The Federal Trade Commission (FTC) has issued new rules for Debt Relief Service companies, effective October 27, 2010. These new rules will change the way many do business, and many will no longer be able to do business under the new rules.
A Debt Relief Service company covered under the new rules is a for profit company that engages in the business of offering or implying to offer to reduce, renegotiate or otherwise change the terms of a consumer’s debt repayment with an unsecured creditor. Most debt relief services work as follows, a consumer will begin to pay money into an account controlled by the debt service company, in lieu of a monthly payment to their credit card company. Once a sufficient amount of money is paid, the debt service company will attempt to reconcile the debt with the creditor for a lowered amount, or reduced interest or fees. The debt service company will receive a fee from the amount paid by the consumer.
The type of services covered under the new rules are companies that promise to 1) work with a creditor to settle the debt for a lesser amount than is owed, (debt settlement companies) 2) work with all of a consumer’s unsecured creditors to promulgate a debt management plan to vary the terms of all such debts, under a debt management plan (debt management companies) and 3) negotiate with a creditor to lower the interest rate of the outstanding debt and/or waiver of certain debt fees, such as late fees or over the limit fees (debt negotiation companies). Not for profit companies are exempt from the new rules, and the new rules only apply to those companies that deal in interstate telemarketing.
The major rule change is the inability of the company to charge fees before settlement is successful. In the past, it was common for debt relief service to collect fees up front, in part to insure the client was serious about continuing with a debt plan, whether it was a settlement, a debt management or debt negotiation plan. Now, debt relief service can no longer charge up front fees, and can only charge a fee when a plan is successful. How many companies will be willing to engage in business in this manner is unknown, but surely many will cease to do business.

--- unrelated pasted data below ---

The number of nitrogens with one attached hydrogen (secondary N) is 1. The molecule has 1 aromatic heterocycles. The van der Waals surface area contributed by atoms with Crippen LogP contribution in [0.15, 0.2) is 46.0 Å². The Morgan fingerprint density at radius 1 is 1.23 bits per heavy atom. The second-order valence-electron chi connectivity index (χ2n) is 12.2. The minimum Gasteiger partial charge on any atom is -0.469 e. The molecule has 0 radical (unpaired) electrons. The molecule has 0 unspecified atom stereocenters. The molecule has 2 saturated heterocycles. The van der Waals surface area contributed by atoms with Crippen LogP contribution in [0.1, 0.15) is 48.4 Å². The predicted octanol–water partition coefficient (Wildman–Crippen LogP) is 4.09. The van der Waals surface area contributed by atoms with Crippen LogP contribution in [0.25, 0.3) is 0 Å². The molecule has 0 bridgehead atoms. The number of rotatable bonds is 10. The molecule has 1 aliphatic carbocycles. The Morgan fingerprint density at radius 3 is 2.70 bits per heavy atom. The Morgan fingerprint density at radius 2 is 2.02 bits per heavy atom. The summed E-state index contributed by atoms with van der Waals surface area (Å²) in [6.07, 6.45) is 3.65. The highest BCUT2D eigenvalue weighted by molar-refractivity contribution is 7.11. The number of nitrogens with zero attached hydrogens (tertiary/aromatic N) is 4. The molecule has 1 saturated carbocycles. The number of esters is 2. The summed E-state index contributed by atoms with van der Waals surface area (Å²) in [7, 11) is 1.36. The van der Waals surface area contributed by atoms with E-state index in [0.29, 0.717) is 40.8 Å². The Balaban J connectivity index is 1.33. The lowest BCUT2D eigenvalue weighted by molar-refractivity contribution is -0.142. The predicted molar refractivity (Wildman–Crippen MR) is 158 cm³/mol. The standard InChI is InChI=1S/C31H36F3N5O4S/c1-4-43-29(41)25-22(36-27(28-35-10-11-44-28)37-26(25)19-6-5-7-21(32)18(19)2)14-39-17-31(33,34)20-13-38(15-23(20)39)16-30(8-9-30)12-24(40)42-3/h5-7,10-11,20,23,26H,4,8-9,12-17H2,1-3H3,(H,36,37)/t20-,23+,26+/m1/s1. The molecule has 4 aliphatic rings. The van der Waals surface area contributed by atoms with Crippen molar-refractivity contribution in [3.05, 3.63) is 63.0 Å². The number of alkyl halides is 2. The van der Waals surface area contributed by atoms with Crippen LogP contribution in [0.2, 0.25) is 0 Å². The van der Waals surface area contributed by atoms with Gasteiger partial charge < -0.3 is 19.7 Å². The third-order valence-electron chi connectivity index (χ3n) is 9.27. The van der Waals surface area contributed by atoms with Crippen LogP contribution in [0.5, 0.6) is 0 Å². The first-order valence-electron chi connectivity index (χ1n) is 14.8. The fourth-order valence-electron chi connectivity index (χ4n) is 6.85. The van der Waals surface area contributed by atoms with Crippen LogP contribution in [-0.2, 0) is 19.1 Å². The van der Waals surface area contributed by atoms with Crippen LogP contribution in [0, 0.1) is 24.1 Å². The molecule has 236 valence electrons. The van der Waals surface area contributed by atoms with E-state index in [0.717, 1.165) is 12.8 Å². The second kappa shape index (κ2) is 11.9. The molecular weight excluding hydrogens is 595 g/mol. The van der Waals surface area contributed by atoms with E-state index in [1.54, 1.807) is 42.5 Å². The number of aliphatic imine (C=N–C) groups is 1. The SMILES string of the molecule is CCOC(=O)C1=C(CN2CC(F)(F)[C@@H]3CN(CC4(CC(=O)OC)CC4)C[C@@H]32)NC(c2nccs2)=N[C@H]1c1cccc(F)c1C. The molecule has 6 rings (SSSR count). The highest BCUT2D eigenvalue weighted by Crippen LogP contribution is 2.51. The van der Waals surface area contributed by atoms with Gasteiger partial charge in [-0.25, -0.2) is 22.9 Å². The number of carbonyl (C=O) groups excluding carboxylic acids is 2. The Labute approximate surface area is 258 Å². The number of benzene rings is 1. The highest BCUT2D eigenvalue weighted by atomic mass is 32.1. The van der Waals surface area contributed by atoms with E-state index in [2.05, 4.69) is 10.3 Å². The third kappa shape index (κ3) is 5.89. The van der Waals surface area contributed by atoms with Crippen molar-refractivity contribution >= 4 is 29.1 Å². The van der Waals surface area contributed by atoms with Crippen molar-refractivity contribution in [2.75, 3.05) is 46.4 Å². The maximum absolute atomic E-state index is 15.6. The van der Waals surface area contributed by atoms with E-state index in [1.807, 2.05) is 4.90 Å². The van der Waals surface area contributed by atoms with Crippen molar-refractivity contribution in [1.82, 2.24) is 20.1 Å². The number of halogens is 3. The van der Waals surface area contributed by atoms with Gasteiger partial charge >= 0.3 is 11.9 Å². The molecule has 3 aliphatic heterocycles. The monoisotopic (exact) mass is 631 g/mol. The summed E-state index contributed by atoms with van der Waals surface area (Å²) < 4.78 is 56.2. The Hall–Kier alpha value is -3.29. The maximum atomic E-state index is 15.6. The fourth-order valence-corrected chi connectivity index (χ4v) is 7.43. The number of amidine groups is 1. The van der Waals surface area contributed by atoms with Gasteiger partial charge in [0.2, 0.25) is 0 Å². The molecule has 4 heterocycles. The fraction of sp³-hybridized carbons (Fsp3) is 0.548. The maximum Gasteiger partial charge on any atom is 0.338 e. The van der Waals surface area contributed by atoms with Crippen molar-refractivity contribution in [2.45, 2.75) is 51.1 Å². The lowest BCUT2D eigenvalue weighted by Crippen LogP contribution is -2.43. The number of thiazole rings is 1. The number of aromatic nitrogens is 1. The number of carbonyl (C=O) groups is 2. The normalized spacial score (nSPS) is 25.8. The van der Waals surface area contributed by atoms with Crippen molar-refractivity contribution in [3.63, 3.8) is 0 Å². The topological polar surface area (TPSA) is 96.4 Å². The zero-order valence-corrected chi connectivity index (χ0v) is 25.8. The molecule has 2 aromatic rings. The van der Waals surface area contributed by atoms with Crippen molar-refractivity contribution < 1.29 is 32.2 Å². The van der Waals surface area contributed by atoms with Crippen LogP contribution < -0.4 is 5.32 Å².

In addition, the new rules will require the debt service company to segregate the funds of the client in a separate account, owned by the client, in which the client has the absolute ability to withdraw the funds. Though most debt relief service already use separate accounts for client funds, the ability of the client to withdraw funds from the account will hinder many debt plans. Without funds on hand to negotiate with a creditor, the debt service plans may become useless. In addition, should the consumer withdraw their money, the debt service company would not be paid a fee, regardless of the work they had performed.
Debt relief services will also be required to make certain disclosures to consumers. They will be required to disclose how long the process may take, that creditors may proceed with further collection efforts, that interest and fees may continue to accrue on their credit accounts, and adverse consequences on their credit scores, if any. Since most debt relief service providers will disclose these things anyway, it may not have an adverse effect in the manner in which they do business.
The rules on fees and ability of the consumer to have total access to a debt service account may prevent some companies from doing further business, thereby limiting options of distressed consumers with credit repayment options. Because some companies would not be able to wait for their fees until final resolution of matter, or worse, not be paid at all if the consumer prematurely withdraws their funds, many will no longer be able to do business.